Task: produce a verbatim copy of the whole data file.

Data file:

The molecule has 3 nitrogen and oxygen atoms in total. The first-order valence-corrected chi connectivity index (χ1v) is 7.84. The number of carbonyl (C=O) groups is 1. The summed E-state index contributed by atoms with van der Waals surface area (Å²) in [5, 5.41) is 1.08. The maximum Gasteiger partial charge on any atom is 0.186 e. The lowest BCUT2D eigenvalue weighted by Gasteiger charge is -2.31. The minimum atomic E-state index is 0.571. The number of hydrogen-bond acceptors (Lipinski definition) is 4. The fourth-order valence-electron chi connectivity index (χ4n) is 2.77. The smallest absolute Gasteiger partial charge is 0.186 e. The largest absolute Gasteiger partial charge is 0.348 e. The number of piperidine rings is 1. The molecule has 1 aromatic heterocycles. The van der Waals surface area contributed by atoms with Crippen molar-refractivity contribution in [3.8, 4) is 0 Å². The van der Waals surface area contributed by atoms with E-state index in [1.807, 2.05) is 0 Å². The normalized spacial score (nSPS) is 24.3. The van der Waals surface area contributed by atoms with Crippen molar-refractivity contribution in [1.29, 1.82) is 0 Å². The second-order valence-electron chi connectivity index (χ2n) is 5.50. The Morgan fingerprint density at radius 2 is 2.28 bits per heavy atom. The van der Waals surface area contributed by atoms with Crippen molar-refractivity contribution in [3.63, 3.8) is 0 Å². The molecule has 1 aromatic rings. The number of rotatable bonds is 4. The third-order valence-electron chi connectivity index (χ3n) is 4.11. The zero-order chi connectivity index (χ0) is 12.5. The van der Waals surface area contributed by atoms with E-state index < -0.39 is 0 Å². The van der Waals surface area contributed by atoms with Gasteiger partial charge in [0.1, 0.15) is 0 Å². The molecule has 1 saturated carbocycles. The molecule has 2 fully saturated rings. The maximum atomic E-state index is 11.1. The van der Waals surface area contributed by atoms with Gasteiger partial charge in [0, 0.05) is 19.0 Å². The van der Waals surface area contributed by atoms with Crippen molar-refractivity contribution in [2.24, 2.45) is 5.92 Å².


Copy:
The molecule has 3 nitrogen and oxygen atoms in total. The first-order valence-corrected chi connectivity index (χ1v) is 7.84. The number of carbonyl (C=O) groups is 1. The summed E-state index contributed by atoms with van der Waals surface area (Å²) in [5, 5.41) is 1.08. The maximum Gasteiger partial charge on any atom is 0.186 e. The lowest BCUT2D eigenvalue weighted by Gasteiger charge is -2.31. The minimum atomic E-state index is 0.571. The number of hydrogen-bond acceptors (Lipinski definition) is 4. The fourth-order valence-electron chi connectivity index (χ4n) is 2.77. The smallest absolute Gasteiger partial charge is 0.186 e. The largest absolute Gasteiger partial charge is 0.348 e. The number of piperidine rings is 1. The molecule has 1 aromatic heterocycles. The van der Waals surface area contributed by atoms with Crippen molar-refractivity contribution in [3.8, 4) is 0 Å². The van der Waals surface area contributed by atoms with E-state index in [1.807, 2.05) is 0 Å². The normalized spacial score (nSPS) is 24.3. The van der Waals surface area contributed by atoms with Crippen molar-refractivity contribution in [1.29, 1.82) is 0 Å². The second-order valence-electron chi connectivity index (χ2n) is 5.50. The Morgan fingerprint density at radius 2 is 2.28 bits per heavy atom. The van der Waals surface area contributed by atoms with Crippen molar-refractivity contribution in [3.63, 3.8) is 0 Å². The molecule has 1 aromatic rings. The number of rotatable bonds is 4. The third-order valence-electron chi connectivity index (χ3n) is 4.11. The zero-order chi connectivity index (χ0) is 12.5. The van der Waals surface area contributed by atoms with E-state index < -0.39 is 0 Å². The van der Waals surface area contributed by atoms with Gasteiger partial charge in [0.1, 0.15) is 0 Å². The molecule has 1 saturated carbocycles. The molecule has 2 fully saturated rings. The maximum atomic E-state index is 11.1. The van der Waals surface area contributed by atoms with Gasteiger partial charge in [0, 0.05) is 19.0 Å². The van der Waals surface area contributed by atoms with Crippen molar-refractivity contribution in [2.24, 2.45) is 5.92 Å².